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Here's the scenario: I'm getting .9999999999999999 when I should be getting 1.0.
I can afford to lose a decimal place of precision, so I'm using .toFixed(15), which kind of works.

The rounding works, but the problem is that I'm given 1.000000000000000.
Is there a way to round to a number of decimal places, but strip extra whitespace?

Note: .toPrecision isn't what I want; I only want to specify how many numbers after the decimal point.
Note 2: I can't just use .toPrecision(1) because I need to keep the high precision for numbers that actually have data after the decimal point. Ideally, there would be exactly as many decimal places as necessary (up to 15).

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The point being that .toFixed returns a String, so just round-tripping it via a Number and then back to a String will reconvert it without the trailing zeros. –  Neil Sep 5 '11 at 21:01
    
@Nathan: just for clarification. Do you just want to remove the trailing zeros in the string that you got with toFixed()? –  Jiri Sep 5 '11 at 21:41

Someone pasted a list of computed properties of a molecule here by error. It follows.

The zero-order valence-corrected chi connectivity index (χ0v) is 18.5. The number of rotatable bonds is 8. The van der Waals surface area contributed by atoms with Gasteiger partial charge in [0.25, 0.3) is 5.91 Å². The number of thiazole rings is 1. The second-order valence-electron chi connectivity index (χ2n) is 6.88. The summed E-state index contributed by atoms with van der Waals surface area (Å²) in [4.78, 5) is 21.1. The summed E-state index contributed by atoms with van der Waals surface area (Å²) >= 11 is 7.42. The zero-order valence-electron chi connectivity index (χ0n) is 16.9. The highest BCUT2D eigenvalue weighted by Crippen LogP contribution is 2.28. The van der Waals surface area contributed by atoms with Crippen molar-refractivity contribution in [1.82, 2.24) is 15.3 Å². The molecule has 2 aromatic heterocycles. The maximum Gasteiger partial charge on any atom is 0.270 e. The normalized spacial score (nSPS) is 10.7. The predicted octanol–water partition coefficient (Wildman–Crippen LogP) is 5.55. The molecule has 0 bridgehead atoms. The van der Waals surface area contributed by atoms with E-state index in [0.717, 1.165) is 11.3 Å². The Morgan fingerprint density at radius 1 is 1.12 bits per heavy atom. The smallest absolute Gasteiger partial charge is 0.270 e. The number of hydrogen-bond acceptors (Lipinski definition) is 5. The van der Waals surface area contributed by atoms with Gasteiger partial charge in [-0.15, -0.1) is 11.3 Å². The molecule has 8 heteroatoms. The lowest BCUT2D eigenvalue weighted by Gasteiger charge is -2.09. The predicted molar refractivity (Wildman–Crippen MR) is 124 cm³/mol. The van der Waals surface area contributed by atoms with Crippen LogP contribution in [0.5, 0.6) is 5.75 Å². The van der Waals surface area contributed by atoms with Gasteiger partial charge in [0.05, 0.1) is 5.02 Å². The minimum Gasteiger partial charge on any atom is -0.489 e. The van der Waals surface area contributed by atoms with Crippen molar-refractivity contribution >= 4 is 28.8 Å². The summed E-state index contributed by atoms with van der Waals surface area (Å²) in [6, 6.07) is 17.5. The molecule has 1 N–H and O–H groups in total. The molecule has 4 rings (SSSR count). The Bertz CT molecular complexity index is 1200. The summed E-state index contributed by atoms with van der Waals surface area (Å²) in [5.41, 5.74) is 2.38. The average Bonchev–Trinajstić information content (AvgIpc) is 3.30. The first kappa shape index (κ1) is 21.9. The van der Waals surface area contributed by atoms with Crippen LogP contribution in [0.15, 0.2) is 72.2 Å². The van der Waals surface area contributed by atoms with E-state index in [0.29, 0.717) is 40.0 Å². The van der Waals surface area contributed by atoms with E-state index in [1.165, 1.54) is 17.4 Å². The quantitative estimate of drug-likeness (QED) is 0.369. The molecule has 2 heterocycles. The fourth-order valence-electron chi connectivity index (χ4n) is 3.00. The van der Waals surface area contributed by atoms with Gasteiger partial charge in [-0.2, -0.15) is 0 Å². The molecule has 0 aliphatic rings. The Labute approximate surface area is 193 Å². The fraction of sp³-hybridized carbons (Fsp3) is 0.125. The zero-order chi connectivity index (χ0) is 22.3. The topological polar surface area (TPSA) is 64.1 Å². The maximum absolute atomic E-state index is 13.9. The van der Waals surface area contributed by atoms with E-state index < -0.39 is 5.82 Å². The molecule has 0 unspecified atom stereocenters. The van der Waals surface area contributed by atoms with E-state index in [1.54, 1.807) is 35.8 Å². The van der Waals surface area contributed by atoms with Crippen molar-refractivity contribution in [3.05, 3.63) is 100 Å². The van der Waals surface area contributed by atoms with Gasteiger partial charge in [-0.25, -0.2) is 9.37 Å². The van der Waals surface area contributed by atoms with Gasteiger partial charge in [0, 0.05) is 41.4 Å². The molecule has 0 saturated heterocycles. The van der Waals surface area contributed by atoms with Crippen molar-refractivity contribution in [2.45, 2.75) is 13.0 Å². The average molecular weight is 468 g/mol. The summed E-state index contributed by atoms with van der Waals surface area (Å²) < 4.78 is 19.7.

5 Answers 5

up vote 38 down vote accepted
>>> parseFloat(0.9999999.toFixed(4));
1
>>> parseFloat(0.0009999999.toFixed(4));
0.001
>>> parseFloat(0.0000009999999.toFixed(4));
0
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Yes, there is a way. Use parseFloat().

parseFloat((1.005).toFixed(15)) //==> 1.005
parseFloat((1.000000000).toFixed(15)) //==> 1

See a live example here: http://jsfiddle.net/nayish/7JBJw/

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As I understand, you want to remove the trailing zeros in the string that you obtained via toFixed(). This is a pure string operation:

var x = 1.1230000;
var y = x.toFixed(15).replace(/0+$/, "");  // ==> 1.123
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1  
You're the only one who really answered the question.. thanks! –  Mugen Mar 29 '13 at 8:51
3  
This leaves the dot on round numbers ("100.00" => "100.") –  pckill Aug 26 '13 at 14:38
1  
@pckill if you don't want the dot you could include it in the regular expression to be replaced (...replace(/\.?0+$/, "");). –  Zach Snow Oct 1 '13 at 21:01

Number(n.toFixed(15)) or +(n.toFixed(15)) will convert the 15 place decimal string to a number, removing trailing zeroes.

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Mmmm, a little different answer, for cross browser too:

function round(x, n) {
    return Math.round(x * Math.pow(10, n)) / Math.pow(10, n)
}
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